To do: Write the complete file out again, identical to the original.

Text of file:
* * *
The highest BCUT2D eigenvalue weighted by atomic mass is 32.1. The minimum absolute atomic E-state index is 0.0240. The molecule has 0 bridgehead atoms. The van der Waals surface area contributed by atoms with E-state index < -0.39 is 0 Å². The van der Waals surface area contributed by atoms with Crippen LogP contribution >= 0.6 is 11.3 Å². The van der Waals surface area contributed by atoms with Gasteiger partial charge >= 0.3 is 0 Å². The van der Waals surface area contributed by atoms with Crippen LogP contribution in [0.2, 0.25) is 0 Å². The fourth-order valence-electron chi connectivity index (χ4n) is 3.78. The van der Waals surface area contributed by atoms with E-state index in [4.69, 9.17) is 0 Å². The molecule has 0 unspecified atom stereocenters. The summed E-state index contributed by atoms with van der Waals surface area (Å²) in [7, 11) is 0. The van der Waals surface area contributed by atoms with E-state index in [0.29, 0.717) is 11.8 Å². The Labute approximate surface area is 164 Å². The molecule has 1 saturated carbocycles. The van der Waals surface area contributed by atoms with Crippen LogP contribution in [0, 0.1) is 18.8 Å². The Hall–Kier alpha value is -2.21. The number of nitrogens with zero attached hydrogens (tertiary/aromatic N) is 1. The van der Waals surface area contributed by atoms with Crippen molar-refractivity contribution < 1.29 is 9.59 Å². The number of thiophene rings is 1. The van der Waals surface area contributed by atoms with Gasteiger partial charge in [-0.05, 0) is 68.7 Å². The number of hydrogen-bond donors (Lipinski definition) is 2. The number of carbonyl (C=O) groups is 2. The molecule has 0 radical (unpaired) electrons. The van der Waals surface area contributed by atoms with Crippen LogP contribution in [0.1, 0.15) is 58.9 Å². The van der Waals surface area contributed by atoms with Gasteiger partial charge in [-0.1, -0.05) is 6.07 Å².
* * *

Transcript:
The highest BCUT2D eigenvalue weighted by atomic mass is 32.1. The minimum absolute atomic E-state index is 0.0240. The molecule has 0 bridgehead atoms. The van der Waals surface area contributed by atoms with E-state index < -0.39 is 0 Å². The van der Waals surface area contributed by atoms with Crippen LogP contribution >= 0.6 is 11.3 Å². The van der Waals surface area contributed by atoms with Gasteiger partial charge >= 0.3 is 0 Å². The van der Waals surface area contributed by atoms with Crippen LogP contribution in [0.2, 0.25) is 0 Å². The fourth-order valence-electron chi connectivity index (χ4n) is 3.78. The van der Waals surface area contributed by atoms with E-state index in [4.69, 9.17) is 0 Å². The molecule has 0 unspecified atom stereocenters. The summed E-state index contributed by atoms with van der Waals surface area (Å²) in [7, 11) is 0. The van der Waals surface area contributed by atoms with E-state index in [0.29, 0.717) is 11.8 Å². The Labute approximate surface area is 164 Å². The molecule has 1 saturated carbocycles. The van der Waals surface area contributed by atoms with Crippen LogP contribution in [0, 0.1) is 18.8 Å². The Hall–Kier alpha value is -2.21. The number of nitrogens with zero attached hydrogens (tertiary/aromatic N) is 1. The van der Waals surface area contributed by atoms with Crippen molar-refractivity contribution < 1.29 is 9.59 Å². The number of thiophene rings is 1. The van der Waals surface area contributed by atoms with Gasteiger partial charge in [-0.05, 0) is 68.7 Å². The number of hydrogen-bond donors (Lipinski definition) is 2. The number of carbonyl (C=O) groups is 2. The molecule has 0 radical (unpaired) electrons. The van der Waals surface area contributed by atoms with Crippen LogP contribution in [0.1, 0.15) is 58.9 Å². The van der Waals surface area contributed by atoms with Gasteiger partial charge in [-0.1, -0.05) is 6.07 Å².